The major difference between these two versions is actually their update frequency, Creative Cloud users often receive critical software updates before the Standalone users do. However, keep in mind that if you don’t pay the subscription fee on Creative Cloud suite, you won’t be able to use the software rather than looking at and editing already processed images.


The way we work inside Lightroom can be defined as the user workflow, and applies to all users, regardless of their level. In this regard, we can set out some basic points about what a proper workflow looks like:

  • Importing pictures: Through the Library module, access the Import window and browse through your media source to find the images you want to work with. Lightroom will recognize almost any format, even though it is best to work with RAW files, as you can get the most out of them.
  • File info and Develop module: Be sure to check metadata info before switching to the Develop module, as you will need the lens info later on.
  • Correcting White Balance: Before even considering making further adjustments, ensure that you are working with the proper White Balance values, as changing them later on will affect the complete feeling of the image.
  • Basic Adjustments: By this I mean the adjustments applied on Highlights/Whites/Shadows/Blacks.
  • Further Adjustments: These adjustments are the ones applied to Clarity (for bringing more detail and life into the image), Vibrance (to enhance the hue of an image) and Saturation (to determine how much tint the image has).
  • Tone Curve: Optional. Usually used for advanced retouching.
  • Split Toning: Optional. For changing the tint in certain parts of the image.
  • Lens Correction: For correcting aberrations made by the camera. Remember to apply the correct camera profile to the image.
  • Plugins: Optional. If you want to add more effects to the image.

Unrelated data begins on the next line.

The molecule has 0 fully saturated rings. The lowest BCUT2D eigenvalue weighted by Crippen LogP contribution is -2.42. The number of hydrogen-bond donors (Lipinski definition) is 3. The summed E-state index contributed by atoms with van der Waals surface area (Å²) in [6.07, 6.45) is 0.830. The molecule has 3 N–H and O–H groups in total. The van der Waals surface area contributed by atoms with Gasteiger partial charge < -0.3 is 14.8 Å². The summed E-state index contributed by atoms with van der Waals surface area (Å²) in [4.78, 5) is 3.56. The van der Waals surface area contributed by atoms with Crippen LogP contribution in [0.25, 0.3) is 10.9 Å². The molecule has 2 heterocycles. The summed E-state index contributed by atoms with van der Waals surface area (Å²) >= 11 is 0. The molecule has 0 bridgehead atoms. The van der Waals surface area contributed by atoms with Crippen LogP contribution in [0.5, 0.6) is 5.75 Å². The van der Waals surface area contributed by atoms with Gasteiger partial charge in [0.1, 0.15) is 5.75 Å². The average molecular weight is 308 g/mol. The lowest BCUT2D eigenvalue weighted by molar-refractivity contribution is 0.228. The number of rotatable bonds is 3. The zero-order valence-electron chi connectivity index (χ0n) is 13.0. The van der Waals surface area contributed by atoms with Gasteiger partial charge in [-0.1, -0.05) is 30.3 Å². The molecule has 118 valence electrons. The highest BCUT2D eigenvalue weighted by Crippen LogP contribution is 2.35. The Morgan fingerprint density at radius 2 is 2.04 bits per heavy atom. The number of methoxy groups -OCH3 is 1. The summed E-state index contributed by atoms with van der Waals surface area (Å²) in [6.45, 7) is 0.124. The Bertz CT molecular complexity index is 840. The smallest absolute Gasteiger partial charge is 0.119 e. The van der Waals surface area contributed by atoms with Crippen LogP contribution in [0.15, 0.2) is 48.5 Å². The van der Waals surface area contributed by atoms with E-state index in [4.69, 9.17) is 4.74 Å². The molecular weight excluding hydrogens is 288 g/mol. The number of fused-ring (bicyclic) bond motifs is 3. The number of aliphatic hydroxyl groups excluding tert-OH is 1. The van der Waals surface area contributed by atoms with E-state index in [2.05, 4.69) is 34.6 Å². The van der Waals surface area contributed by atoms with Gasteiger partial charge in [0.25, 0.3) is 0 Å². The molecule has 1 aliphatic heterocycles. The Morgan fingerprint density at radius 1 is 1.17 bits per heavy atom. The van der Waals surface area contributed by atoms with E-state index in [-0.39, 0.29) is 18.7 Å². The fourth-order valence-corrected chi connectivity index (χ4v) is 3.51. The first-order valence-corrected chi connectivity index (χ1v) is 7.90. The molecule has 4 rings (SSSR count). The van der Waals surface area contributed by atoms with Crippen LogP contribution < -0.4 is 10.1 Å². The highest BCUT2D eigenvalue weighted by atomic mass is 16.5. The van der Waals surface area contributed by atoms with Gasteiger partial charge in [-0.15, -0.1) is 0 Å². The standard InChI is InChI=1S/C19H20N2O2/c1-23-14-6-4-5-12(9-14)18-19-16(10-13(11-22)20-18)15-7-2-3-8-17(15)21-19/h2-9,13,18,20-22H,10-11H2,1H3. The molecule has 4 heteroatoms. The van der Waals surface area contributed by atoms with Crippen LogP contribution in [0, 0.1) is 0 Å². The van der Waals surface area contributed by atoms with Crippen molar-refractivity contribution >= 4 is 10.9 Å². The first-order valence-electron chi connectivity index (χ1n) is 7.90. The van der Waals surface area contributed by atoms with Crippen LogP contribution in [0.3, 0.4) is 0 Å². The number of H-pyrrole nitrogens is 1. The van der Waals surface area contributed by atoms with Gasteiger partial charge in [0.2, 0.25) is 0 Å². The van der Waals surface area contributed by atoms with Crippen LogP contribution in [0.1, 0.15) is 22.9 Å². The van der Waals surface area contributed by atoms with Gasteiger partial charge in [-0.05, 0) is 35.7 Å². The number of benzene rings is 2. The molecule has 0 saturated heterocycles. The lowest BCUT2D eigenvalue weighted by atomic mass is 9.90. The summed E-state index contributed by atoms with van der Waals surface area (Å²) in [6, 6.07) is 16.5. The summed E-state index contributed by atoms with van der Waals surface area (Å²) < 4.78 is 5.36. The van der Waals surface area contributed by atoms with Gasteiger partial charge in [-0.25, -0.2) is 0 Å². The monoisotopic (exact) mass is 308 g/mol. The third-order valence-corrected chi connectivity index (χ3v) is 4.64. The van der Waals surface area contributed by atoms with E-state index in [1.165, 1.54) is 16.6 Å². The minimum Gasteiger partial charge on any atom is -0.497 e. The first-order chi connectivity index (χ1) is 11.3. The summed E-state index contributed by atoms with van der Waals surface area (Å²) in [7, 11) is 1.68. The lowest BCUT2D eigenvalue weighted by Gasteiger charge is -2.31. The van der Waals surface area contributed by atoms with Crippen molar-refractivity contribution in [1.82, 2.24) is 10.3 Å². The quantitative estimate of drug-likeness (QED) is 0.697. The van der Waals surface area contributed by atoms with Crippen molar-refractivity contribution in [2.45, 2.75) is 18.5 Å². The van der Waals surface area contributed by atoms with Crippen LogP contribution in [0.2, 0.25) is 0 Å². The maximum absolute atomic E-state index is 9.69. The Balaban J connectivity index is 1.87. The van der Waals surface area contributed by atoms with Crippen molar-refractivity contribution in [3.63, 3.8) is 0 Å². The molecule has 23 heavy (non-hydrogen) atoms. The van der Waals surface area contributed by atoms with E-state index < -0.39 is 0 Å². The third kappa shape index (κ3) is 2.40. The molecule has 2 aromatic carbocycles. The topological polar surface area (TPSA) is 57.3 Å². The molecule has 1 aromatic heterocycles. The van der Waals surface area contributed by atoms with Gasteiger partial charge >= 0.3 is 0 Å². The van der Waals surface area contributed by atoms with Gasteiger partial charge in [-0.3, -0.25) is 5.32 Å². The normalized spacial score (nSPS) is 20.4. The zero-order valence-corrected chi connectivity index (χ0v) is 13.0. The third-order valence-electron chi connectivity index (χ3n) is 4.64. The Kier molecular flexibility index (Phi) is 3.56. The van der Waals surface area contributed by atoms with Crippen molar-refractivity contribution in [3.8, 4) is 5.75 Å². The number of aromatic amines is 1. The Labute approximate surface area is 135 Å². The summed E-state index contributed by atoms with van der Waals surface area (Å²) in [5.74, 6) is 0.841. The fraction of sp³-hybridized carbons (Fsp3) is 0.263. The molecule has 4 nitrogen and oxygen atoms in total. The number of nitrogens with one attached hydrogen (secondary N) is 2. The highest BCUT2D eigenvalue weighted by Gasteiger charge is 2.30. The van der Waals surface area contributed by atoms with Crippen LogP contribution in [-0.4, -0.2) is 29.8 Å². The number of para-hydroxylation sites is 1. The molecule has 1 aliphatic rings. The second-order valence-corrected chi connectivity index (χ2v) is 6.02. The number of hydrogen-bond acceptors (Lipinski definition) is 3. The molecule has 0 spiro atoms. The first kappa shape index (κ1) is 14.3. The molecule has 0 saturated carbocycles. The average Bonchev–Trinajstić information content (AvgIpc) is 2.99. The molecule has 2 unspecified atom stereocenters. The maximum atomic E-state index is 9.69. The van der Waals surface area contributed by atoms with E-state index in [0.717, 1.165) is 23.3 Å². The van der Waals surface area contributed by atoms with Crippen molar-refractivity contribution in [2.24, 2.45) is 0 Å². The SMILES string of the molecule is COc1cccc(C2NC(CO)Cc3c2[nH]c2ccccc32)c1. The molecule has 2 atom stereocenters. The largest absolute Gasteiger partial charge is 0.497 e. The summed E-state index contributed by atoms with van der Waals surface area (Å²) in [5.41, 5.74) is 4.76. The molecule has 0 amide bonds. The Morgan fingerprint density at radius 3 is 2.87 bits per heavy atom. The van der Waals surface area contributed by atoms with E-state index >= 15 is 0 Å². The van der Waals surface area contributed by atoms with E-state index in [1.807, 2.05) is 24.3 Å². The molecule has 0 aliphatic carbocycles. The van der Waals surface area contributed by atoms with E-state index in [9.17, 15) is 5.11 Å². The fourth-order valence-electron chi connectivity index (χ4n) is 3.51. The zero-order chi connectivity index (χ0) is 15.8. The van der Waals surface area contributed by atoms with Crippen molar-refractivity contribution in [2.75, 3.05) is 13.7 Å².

• Print module/Export image: Either switch to the Print module (in case you want to print your post-processed image) or right-click on it to access the Export menu.

In case you want to work only with plugins, omit steps 2-6 and work with the plugins directly. Detail enhancement is optional in most cases. They are most useful in still nature photography as well as in Macro shots.

Lightroom has very few features that can be labeled as “tools”, since it works mostly with Panel-Sliders. However, for advanced adjustments that can’t be achieved with the sliders only, the following set of tools are available:

  • Crop tool: For cropping areas of our image
  • Spot removal: Pretty similar to the Healing Spot tool of Photoshop. All you need to do is to sample a certain area and then apply corrections where needed
  • Red Eye correction: Just as the name suggests, for doing Red Eye correction on images
  • Graduated filter: Creates a gradient area where adjustments made by you are distributed according to their position in the gradient area
  • Radial filter: Works exactly the same way as Graduated filter, but according to a radius rather than a gradient area
  • Adjustment brush: Works with exactly the same parameters as the previous tools, but allows you to apply the adjustments where needed

How good you actually get at Lightroom will depend mostly on your dedication, when it comes to practice. Practice, practice and more practice is all you need, in addition to some basic knowledge, in order to master it, since it has no hidden features like other software. Don’t give up, if you can’t get exactly what you want on the first try. Only time will tell how much you will learn from the very first time you decided to work with Adobe Lightroom. Good luck!

Eine Antwort zu “Beginner’s Guide To Lightroom”

  1. […] Preset collection from Sleeklens might be a good choice for you! You’ll probably remember the Beginner’s Guide To Lightroom provided by Sleeklens, so you know that these guys really know their stuff! :) The collection […]

Schreibe einen Kommentar

Deine E-Mail-Adresse wird nicht veröffentlicht. Erforderliche Felder sind mit * markiert

Diese Website verwendet Akismet, um Spam zu reduzieren. Erfahre mehr darüber, wie deine Kommentardaten verarbeitet werden.